Chapter 11. Creating a Project Project

In This Chapter

  • Digging into the Project object model

  • Visualizing the Project data

  • Integrating Project with Office software

Microsoft Project isn't the most used Office software, which is a shame. Fact it, Project is a program that fills a specific need for a specific kind of work, so you typically use it only if you do that type of work. Nonetheless, if everyone used Project more often to accomplish their projects, they'd be more effective at accomplishing tasks.

Whenever you need to do something that has more than one step, Project has a way to organize it. Although you can use Outlook or Excel to track projects, Project does the job so much better. In fact, Project is like a predesigned database that is specifically tasked with getting things done.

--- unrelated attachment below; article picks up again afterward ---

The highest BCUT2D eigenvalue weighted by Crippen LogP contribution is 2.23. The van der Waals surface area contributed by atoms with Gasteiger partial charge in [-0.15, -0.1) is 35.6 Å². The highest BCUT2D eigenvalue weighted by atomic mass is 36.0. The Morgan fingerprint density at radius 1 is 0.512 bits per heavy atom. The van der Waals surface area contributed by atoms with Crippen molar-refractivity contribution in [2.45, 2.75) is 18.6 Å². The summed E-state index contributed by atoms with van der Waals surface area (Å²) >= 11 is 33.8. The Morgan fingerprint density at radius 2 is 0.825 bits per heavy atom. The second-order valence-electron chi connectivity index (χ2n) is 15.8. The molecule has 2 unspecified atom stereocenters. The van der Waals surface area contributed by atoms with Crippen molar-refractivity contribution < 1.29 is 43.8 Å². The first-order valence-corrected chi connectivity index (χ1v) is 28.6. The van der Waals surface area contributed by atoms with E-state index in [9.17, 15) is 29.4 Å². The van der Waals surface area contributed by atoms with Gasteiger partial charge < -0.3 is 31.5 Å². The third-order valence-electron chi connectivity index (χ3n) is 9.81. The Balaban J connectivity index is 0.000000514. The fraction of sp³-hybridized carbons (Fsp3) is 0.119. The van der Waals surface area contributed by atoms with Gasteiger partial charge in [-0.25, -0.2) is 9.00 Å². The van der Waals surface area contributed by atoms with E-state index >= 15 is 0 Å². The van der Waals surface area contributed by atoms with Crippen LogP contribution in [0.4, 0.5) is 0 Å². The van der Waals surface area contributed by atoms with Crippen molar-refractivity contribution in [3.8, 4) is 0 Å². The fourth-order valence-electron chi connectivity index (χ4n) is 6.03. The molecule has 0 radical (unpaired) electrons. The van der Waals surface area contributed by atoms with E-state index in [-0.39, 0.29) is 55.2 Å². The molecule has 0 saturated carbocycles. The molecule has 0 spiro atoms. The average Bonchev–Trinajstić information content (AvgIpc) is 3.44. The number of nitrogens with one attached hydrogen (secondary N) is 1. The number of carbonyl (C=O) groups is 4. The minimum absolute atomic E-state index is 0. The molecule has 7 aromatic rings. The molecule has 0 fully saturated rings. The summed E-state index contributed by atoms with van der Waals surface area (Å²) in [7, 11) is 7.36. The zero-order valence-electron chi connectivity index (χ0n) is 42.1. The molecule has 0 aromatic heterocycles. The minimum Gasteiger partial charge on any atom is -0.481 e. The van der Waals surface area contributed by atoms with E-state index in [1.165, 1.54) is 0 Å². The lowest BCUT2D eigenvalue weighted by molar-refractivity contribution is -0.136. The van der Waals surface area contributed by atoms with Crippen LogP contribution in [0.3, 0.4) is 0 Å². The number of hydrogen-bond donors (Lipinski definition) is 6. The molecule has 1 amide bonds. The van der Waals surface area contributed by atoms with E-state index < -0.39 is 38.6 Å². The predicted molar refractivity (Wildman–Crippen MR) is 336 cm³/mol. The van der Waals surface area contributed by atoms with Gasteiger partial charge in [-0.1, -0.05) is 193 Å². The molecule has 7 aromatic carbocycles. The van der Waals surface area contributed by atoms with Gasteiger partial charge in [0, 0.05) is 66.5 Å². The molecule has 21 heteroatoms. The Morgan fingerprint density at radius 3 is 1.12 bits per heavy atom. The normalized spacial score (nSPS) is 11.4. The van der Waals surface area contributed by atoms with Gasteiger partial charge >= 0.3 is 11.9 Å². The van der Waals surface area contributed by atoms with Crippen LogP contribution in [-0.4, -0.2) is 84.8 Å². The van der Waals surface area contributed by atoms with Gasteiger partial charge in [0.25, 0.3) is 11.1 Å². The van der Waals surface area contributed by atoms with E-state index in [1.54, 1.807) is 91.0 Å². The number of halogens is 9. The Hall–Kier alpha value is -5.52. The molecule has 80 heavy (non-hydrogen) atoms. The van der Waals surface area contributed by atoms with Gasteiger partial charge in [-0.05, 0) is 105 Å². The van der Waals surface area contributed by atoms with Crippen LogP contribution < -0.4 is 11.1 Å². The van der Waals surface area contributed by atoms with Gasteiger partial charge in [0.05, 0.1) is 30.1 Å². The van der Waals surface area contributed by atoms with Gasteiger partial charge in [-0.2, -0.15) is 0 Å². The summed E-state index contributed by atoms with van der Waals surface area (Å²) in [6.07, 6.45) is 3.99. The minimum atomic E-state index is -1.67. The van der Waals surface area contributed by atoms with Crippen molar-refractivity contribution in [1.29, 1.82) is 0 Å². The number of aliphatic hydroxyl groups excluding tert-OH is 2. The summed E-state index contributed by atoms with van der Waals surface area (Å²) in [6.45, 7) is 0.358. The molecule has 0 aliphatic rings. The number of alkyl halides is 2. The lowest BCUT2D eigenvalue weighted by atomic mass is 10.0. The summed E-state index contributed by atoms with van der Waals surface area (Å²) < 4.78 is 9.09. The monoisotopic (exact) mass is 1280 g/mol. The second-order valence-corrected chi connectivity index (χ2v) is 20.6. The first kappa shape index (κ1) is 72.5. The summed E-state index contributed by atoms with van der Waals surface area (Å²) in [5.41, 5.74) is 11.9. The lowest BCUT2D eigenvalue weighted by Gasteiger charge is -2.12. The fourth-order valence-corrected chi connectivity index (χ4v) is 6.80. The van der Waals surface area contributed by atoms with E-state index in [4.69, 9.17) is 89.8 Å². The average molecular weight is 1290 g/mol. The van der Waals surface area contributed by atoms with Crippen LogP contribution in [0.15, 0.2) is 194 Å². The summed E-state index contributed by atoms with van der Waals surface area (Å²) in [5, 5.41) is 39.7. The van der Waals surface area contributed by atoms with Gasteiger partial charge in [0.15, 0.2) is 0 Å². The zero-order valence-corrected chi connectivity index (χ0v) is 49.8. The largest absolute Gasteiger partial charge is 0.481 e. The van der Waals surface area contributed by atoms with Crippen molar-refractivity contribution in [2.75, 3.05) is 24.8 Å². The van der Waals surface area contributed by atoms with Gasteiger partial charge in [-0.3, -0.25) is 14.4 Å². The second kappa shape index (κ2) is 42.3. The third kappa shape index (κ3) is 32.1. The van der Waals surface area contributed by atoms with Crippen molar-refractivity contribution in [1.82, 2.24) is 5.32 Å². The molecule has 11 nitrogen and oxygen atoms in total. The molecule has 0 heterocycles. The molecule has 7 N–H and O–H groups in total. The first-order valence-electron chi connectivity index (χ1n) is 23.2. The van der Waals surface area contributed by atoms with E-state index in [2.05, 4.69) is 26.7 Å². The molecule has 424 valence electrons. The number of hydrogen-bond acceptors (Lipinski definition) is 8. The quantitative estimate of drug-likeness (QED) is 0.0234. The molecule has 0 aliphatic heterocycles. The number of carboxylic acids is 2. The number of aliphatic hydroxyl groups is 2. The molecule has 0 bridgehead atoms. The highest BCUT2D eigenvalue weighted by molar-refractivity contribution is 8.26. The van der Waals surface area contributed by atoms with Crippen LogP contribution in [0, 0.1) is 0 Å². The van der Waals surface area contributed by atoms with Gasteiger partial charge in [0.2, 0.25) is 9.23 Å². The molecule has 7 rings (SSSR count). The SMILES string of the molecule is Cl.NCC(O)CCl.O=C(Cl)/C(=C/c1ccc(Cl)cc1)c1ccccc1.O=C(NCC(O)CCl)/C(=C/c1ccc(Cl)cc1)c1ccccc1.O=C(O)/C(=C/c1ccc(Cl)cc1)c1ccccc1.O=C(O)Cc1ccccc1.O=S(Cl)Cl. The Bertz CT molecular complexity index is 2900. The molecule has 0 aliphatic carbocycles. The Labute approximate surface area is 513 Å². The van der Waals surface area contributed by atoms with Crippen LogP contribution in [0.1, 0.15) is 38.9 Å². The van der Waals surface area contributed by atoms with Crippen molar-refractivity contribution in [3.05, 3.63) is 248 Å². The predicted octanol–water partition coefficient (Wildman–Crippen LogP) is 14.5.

Add-ins for Project were new in VSTO 3.0 with Office 2007. As a result, the database that makes up the project file is available for integration in neat, new ways, and you can integrate information in Outlook, Word, Excel, and PowerPoint even easier than in the past.

The Project add-on template also brings normal features to the table, such as the use of Windows Forms and Form controls. The addition of Project Server, which we cover briefly, brings a whole new piece to the table, too. In this chapter, we delve into the features exposed by VSTO.

Breaking Down the Object Model

Project is designed to organize lists of tasks. The VSTO Object Model for Project is also well organized. Because Project is kind ...

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